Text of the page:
By Eileen Houlihan, senior writer/editor, ARTBA
Maryland Secretary of Transportation Pete K. Rahn said the state is committed to building the Purple Line, a 16-mile light-rail transit link in the suburbs northeast of Washington, D.C. But his boss, Maryland Gov. Larry Hogan ( R), wants to invest even more on highways.
“We need to be real and invest in transit, but there also needs to be something done about congestion,” Rahn said at the July 27 meeting of the Metropolitan Washington Road & Transportation Builders Association, ARTBA’s D.C. chapter. “People will pay dearly to stay in their cars.”
Maryland is now building 410 road and bridge projects totaling $4 billion, the most in the state’s history, Rahn said. Another $5 billion in projects is in the procurement and pre-construction process. That work includes the $100 million I-270 Corridor, which is expected to save time for D.C. Beltway motorists, and the $765 million Harry W. Nice Memorial Bridge crossing the Potomac River between Charles and King George counties.
The $6 billon Purple Line is one of the nation’s largest public-private partnerships. Several ARTBA members are involved in the project. The U.S. Court of Appeals for the District of Columbia Circuit recently reinstated environmental approval for the line, allowing construction to proceed during litigation.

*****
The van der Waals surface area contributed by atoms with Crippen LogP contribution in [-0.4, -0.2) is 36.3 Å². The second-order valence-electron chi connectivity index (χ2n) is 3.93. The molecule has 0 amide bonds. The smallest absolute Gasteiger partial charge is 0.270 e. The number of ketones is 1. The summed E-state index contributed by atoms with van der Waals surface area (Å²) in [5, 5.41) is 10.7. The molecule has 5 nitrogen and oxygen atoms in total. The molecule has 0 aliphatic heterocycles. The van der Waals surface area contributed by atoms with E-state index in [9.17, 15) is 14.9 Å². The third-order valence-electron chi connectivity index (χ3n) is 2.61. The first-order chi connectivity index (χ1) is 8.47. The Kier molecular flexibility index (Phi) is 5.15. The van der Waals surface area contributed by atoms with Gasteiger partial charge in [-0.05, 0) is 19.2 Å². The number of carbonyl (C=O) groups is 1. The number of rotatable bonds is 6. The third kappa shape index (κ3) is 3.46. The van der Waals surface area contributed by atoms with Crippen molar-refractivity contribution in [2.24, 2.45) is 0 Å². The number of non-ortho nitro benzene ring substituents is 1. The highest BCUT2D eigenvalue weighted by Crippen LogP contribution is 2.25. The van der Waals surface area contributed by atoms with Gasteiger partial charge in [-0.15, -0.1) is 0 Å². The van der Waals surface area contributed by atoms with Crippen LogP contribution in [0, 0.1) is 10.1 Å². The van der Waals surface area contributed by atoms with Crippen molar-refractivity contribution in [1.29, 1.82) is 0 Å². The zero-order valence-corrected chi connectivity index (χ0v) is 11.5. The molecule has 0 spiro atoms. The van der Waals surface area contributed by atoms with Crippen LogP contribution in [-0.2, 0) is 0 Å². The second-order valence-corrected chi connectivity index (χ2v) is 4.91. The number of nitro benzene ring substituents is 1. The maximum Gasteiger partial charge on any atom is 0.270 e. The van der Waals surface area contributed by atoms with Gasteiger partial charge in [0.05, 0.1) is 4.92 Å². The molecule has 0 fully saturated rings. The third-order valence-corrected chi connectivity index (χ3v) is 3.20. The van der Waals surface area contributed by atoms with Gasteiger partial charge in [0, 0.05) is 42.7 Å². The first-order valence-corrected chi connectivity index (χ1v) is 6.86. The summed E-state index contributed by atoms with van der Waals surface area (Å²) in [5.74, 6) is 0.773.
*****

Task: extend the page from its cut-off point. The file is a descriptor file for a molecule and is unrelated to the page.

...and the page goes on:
Rahn is responsible for all aspects of Maryland’s highways, transit and rail networks, toll facilities, motor vehicles, Baltimore/Washington International (BWI) Thurgood Marshall Airport and the Helen Delich Bentley Port of Baltimore. Rahn said he expects BWI, the busiest airport in the region, to continue to grow as international travel gains in popularity. The airport served about 25 million passengers last year, more than Washington Dulles International Airport and Ronald Reagan Washington National Airport.